Funding ideas may come from within the institution, or foundations may invite proposals (RFPs) for particular projects. The appropriate dean, in consultation with the president and others, makes the initial determination whether to pursue a funding idea or an RFP. Following this initial determination, an ad-hoc committee is formed, consisting of representatives from the appropriate administrative offices and faculty departments/programs, to develop the project (and the proposal). The Director of Financial Planning and Budgeting is always kept in the loop and has important input regarding budget considerations.
Grant projects will be announced to academic staff as part of the regular meeting agenda, and this group will be charged with keeping their colleagues informed as they would about any matter of institutional academic import. The Office of the DOF/VPAA will inform/consult with faculty committees as appropriate, especially in the case of major institutional grants.
1. People on project development committees are responsible for keeping their colleagues informed of their work.
2. People whose departments are involved in a funding opportunity, but who do not serve on the development committee, are responsible for keeping themselves abreast of proposal/project developments. “Keeping abreast” includes the responsibility to make one’s voice heard if one is unhappy with the direction in which the proposal is moving.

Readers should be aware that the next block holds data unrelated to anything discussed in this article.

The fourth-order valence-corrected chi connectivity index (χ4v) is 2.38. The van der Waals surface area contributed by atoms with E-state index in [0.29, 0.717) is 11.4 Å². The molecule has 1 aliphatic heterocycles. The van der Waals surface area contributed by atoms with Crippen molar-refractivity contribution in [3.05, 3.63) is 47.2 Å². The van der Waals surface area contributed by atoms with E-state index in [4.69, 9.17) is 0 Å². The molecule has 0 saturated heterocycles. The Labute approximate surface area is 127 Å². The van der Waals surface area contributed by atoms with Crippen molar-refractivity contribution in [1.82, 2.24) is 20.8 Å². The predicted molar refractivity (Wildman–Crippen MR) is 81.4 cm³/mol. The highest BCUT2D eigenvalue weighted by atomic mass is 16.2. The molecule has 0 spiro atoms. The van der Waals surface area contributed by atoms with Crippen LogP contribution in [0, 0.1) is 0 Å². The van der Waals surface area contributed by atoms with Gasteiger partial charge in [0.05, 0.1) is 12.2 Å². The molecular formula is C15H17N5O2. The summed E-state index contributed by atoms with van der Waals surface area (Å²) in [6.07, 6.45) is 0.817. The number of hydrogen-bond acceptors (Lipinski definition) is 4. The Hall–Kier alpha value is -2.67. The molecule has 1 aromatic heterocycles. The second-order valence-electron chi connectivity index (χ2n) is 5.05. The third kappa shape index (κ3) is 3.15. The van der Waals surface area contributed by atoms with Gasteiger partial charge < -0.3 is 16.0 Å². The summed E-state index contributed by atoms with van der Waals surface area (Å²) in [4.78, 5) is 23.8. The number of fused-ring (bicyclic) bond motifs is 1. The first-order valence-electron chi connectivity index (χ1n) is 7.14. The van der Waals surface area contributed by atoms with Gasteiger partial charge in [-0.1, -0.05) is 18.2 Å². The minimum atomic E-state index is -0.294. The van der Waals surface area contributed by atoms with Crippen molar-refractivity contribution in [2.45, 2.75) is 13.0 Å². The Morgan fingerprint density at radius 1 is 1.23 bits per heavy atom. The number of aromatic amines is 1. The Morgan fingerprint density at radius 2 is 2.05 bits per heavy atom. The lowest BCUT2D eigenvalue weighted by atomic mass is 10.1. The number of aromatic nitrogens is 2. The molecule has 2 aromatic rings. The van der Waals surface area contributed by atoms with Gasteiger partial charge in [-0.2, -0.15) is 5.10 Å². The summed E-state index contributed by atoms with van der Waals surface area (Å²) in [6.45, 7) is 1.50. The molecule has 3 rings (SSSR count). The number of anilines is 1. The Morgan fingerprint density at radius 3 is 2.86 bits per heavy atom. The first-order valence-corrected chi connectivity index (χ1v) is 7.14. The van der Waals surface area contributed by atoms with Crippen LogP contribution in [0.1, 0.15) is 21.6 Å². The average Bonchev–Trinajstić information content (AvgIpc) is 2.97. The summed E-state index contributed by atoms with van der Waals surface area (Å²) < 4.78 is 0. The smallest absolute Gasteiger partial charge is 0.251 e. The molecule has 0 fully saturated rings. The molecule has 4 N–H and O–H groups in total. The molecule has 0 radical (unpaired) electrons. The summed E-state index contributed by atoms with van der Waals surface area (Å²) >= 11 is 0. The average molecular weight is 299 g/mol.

3. Once a proposal has been funded, faculty members are responsible for supporting the work their colleagues have performed in developing/creating the successful project.
1. Notify all members of involved departments/programs about grant opportunities. Notify the community at large, at least via regular communication with academic staff, of grants the college is pursuing.
2. Involve representatives from appropriate departments/programs/offices in program/proposal development.
3. Notify/involve faculty committees of grant activities as appropriate.
Note: The college also has a responsibility to the funding agency to execute a funded grant
essentially as proposed and in accordance with the terms of the award notice. Program
grants naturally undergo a certain evolution in the course of their lives. Nevertheless,
a successful grant proposal and subsequent award is an agreement between the college
and the funding agency whereby the agency agrees to fund a particular program and
the college agrees to carry out that program essentially as proposed.
Significant alterations to a successful proposal, at least in the short term, are not normally possible and typically require the prior consent of the funding entity. Discussions of possible changes, including extensions, should be held as far as possible in advance with the Director of Foundation and Corporate Relations or the Director of the Office of Sponsored Research in the case of federal or state funded activities.